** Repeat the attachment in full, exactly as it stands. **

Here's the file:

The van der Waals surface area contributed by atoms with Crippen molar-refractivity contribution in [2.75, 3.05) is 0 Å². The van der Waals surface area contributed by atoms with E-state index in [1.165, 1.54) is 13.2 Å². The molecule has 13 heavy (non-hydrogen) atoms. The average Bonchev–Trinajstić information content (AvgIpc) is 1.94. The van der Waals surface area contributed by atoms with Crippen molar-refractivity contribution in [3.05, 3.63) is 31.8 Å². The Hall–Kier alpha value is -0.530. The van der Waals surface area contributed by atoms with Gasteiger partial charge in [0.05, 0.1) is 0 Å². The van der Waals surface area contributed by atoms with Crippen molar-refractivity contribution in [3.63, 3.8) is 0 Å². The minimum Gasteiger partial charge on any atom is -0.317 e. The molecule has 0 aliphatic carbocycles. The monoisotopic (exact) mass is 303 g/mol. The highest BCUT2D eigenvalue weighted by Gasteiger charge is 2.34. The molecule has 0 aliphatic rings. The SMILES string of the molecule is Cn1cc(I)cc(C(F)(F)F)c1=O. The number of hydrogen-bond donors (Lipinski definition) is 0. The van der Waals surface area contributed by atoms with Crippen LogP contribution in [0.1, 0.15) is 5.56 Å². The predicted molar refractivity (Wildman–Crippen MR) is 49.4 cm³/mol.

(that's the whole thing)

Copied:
The van der Waals surface area contributed by atoms with Crippen molar-refractivity contribution in [2.75, 3.05) is 0 Å². The van der Waals surface area contributed by atoms with E-state index in [1.165, 1.54) is 13.2 Å². The molecule has 13 heavy (non-hydrogen) atoms. The average Bonchev–Trinajstić information content (AvgIpc) is 1.94. The van der Waals surface area contributed by atoms with Crippen molar-refractivity contribution in [3.05, 3.63) is 31.8 Å². The Hall–Kier alpha value is -0.530. The van der Waals surface area contributed by atoms with Gasteiger partial charge in [0.05, 0.1) is 0 Å². The van der Waals surface area contributed by atoms with Crippen molar-refractivity contribution in [3.63, 3.8) is 0 Å². The minimum Gasteiger partial charge on any atom is -0.317 e. The molecule has 0 aliphatic carbocycles. The monoisotopic (exact) mass is 303 g/mol. The highest BCUT2D eigenvalue weighted by Gasteiger charge is 2.34. The molecule has 0 aliphatic rings. The SMILES string of the molecule is Cn1cc(I)cc(C(F)(F)F)c1=O. The number of hydrogen-bond donors (Lipinski definition) is 0. The van der Waals surface area contributed by atoms with Crippen LogP contribution in [0.1, 0.15) is 5.56 Å². The predicted molar refractivity (Wildman–Crippen MR) is 49.4 cm³/mol.